Crop Trust Finance Director Janet Muir on Sustainable Finance Solutions at GLF Climate
9 November 2021
The Crop Trust's Director of Finance, Janet Muir, delivered a keynote speech at the 5th Investment Case symposium of the 2021 Global Landscape Forum Climate Conference "Food, Forests, Finance" about innovative and sustainable finance solutions.
Watch her address or read the full speech below.
My name is Janet Muir and I am the Director of Finance of the Global Crop Diversity Trust. Thank you for joining me here today at the Global Landscapes Forum 5th Investment Case symposium.
The topics that are being discussed this week include nature-based finance solutions that are innovative, sustainable and scalable. I’d like to present to you an example of an innovative, scalable, sustainable finance solution that is working right now—and that’s the Crop Trust’s Endowment Fund.
The Crop Trust’s mission is to ensure the conservation and availability of crop diversity for food security worldwide for generations to come. When the Crop Trust was established under the International Treaty for Plant Genetic Resources in the early 2000s, the international community had the great foresight to not leave the funding of crop diversity to chance. They established a mechanism that would generate permanent and self-sustaining income every year to conserve and maintain crop diversity, forever.
While universities have been using endowment funds for decades to support their programs and scholarships, this is one of the very few times that an endowment model has been used to provide an innovative permanent solution to fund a global challenge.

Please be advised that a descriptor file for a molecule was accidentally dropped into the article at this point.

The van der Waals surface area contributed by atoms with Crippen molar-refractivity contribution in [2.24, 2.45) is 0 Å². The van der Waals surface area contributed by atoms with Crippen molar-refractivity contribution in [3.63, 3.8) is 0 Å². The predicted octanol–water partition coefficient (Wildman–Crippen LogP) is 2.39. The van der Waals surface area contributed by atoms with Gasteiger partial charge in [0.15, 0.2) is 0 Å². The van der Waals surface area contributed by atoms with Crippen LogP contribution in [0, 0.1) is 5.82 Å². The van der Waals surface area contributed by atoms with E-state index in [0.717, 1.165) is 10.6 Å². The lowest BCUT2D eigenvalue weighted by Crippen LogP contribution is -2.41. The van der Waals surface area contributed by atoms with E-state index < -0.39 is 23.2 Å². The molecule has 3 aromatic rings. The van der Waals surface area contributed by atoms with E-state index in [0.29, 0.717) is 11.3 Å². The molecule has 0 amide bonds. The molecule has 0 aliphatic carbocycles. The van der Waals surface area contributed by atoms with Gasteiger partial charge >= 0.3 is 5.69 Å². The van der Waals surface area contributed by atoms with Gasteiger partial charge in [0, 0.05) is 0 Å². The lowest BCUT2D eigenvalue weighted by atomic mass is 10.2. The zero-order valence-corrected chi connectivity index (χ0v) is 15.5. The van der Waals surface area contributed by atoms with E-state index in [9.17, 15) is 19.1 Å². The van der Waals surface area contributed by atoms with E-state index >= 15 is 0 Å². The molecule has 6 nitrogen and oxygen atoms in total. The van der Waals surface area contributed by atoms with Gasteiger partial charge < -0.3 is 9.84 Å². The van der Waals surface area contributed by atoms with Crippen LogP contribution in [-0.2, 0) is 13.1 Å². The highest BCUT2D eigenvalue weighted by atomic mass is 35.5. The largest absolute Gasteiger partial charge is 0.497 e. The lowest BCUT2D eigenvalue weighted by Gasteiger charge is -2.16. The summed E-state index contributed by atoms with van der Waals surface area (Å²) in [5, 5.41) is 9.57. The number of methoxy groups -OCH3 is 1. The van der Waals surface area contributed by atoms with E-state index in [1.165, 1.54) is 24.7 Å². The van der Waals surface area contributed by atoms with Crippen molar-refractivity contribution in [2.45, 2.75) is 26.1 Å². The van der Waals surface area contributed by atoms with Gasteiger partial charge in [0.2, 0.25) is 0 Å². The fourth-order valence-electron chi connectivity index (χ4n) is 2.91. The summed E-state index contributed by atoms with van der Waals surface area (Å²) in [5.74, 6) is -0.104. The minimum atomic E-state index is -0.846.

Quite simply, an endowment fund is a large pot of money that is invested in the capital markets to generate a return. This return is withdrawn every year to fund the essential costs of protecting the crop diversity held in seedbanks. Since 2004, the Crop Trust has received over USD 245 m in contributions, mainly from governments, which it has invested in a diversified portfolio. The value of the Endowment Fund now stands at USD 330 m, and this is after withdrawing over USD 55 m to fund our work. This year alone, USD 10 m will be withdrawn, while still keeping the fund's capital intact.
So, this model works. Based on its current size, the Endowment Fund is now able to generate an annual income of at least USD 10 m forever. And it is scalable—with more contributions, the fund can generate more income.
However, the Crop Trust needs to raise the Endowment Fund to USD 1 bn to generate the USD 40 m in annual income we need to protect the world’s crop diversity in perpetuity. Reaching USD 1 bn will requires not just individual donations but innovative solutions using private capital and government support. We have developed a food security bond proposal to issue long-duration bonds to investors that will be supported with government guarantees to de-risk this investment. I truly believe that the endowment model, in conjunction with blended finance solutions, is the way forward for funding the conservation of global common goods.
In closing, I note that the Crop Trust is a signatory to the United Nations Principles of Responsible Investment and is a responsible asset owner.
Not only is it important for the Crop Trust to generate an income from the capital markets, it is equally important to us that our investments are fully aligned with our mission and that we consider environmental, social and governance integration into our investment process to be an important component of our investment strategy.
I wish you successful discussions as part of this important symposium.